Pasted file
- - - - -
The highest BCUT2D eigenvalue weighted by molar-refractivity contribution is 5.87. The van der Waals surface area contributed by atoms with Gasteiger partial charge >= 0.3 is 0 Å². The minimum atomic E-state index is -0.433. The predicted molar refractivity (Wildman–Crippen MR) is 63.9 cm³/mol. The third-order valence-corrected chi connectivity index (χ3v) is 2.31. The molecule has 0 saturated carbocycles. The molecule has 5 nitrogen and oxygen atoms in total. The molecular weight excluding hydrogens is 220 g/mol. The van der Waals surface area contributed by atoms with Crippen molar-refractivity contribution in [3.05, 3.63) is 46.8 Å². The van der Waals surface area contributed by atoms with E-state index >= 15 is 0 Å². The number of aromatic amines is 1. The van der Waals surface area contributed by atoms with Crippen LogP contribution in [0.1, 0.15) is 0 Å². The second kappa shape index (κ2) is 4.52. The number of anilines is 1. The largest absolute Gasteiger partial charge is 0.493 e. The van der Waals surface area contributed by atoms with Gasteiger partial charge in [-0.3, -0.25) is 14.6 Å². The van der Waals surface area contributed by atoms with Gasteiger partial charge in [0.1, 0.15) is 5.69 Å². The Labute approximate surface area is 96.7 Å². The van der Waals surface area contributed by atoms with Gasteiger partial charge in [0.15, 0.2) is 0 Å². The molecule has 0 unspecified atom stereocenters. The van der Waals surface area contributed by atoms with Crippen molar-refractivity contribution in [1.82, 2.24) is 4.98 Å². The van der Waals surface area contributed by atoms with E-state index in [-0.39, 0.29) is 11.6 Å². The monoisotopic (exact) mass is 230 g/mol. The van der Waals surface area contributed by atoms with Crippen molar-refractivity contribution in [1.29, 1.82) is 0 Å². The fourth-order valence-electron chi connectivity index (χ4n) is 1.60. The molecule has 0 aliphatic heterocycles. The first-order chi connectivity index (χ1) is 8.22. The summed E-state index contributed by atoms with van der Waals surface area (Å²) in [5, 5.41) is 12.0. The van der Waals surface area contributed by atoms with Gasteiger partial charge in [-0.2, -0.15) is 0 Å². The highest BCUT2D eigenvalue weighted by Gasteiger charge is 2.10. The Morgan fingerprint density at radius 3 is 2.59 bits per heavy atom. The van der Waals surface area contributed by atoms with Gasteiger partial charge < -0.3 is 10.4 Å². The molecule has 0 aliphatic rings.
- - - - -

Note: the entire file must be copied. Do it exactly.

The highest BCUT2D eigenvalue weighted by molar-refractivity contribution is 5.87. The van der Waals surface area contributed by atoms with Gasteiger partial charge >= 0.3 is 0 Å². The minimum atomic E-state index is -0.433. The predicted molar refractivity (Wildman–Crippen MR) is 63.9 cm³/mol. The third-order valence-corrected chi connectivity index (χ3v) is 2.31. The molecule has 0 saturated carbocycles. The molecule has 5 nitrogen and oxygen atoms in total. The molecular weight excluding hydrogens is 220 g/mol. The van der Waals surface area contributed by atoms with Crippen molar-refractivity contribution in [3.05, 3.63) is 46.8 Å². The van der Waals surface area contributed by atoms with E-state index >= 15 is 0 Å². The number of aromatic amines is 1. The van der Waals surface area contributed by atoms with Crippen LogP contribution in [0.1, 0.15) is 0 Å². The second kappa shape index (κ2) is 4.52. The number of anilines is 1. The largest absolute Gasteiger partial charge is 0.493 e. The van der Waals surface area contributed by atoms with Gasteiger partial charge in [-0.3, -0.25) is 14.6 Å². The van der Waals surface area contributed by atoms with Gasteiger partial charge in [0.1, 0.15) is 5.69 Å². The Labute approximate surface area is 96.7 Å². The van der Waals surface area contributed by atoms with Gasteiger partial charge in [0.15, 0.2) is 0 Å². The molecule has 0 unspecified atom stereocenters. The van der Waals surface area contributed by atoms with Crippen molar-refractivity contribution in [1.82, 2.24) is 4.98 Å². The van der Waals surface area contributed by atoms with E-state index in [-0.39, 0.29) is 11.6 Å². The monoisotopic (exact) mass is 230 g/mol. The van der Waals surface area contributed by atoms with Crippen molar-refractivity contribution in [1.29, 1.82) is 0 Å². The fourth-order valence-electron chi connectivity index (χ4n) is 1.60. The molecule has 0 aliphatic heterocycles. The first-order chi connectivity index (χ1) is 8.22. The summed E-state index contributed by atoms with van der Waals surface area (Å²) in [5, 5.41) is 12.0. The van der Waals surface area contributed by atoms with Gasteiger partial charge in [-0.2, -0.15) is 0 Å². The highest BCUT2D eigenvalue weighted by Gasteiger charge is 2.10. The Morgan fingerprint density at radius 3 is 2.59 bits per heavy atom. The van der Waals surface area contributed by atoms with Gasteiger partial charge < -0.3 is 10.4 Å². The molecule has 0 aliphatic rings.